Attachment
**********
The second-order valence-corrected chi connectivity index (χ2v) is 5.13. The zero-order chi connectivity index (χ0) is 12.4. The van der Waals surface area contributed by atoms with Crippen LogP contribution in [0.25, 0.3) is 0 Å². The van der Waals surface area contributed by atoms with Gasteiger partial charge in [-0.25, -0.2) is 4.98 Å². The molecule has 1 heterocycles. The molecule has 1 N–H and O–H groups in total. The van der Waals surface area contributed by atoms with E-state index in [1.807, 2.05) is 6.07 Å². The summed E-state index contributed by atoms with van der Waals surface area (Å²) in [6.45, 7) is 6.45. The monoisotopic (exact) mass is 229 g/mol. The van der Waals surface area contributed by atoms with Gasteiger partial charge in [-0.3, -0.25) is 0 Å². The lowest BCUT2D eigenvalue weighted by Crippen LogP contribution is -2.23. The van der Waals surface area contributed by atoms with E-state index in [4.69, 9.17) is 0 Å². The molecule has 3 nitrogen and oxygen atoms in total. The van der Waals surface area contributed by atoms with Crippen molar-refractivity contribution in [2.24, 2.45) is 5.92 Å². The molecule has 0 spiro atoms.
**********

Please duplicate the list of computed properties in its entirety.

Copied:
The second-order valence-corrected chi connectivity index (χ2v) is 5.13. The zero-order chi connectivity index (χ0) is 12.4. The van der Waals surface area contributed by atoms with Crippen LogP contribution in [0.25, 0.3) is 0 Å². The van der Waals surface area contributed by atoms with Gasteiger partial charge in [-0.25, -0.2) is 4.98 Å². The molecule has 1 heterocycles. The molecule has 1 N–H and O–H groups in total. The van der Waals surface area contributed by atoms with E-state index in [1.807, 2.05) is 6.07 Å². The summed E-state index contributed by atoms with van der Waals surface area (Å²) in [6.45, 7) is 6.45. The monoisotopic (exact) mass is 229 g/mol. The van der Waals surface area contributed by atoms with Gasteiger partial charge in [-0.3, -0.25) is 0 Å². The lowest BCUT2D eigenvalue weighted by Crippen LogP contribution is -2.23. The van der Waals surface area contributed by atoms with E-state index in [4.69, 9.17) is 0 Å². The molecule has 3 nitrogen and oxygen atoms in total. The van der Waals surface area contributed by atoms with Crippen molar-refractivity contribution in [2.24, 2.45) is 5.92 Å². The molecule has 0 spiro atoms.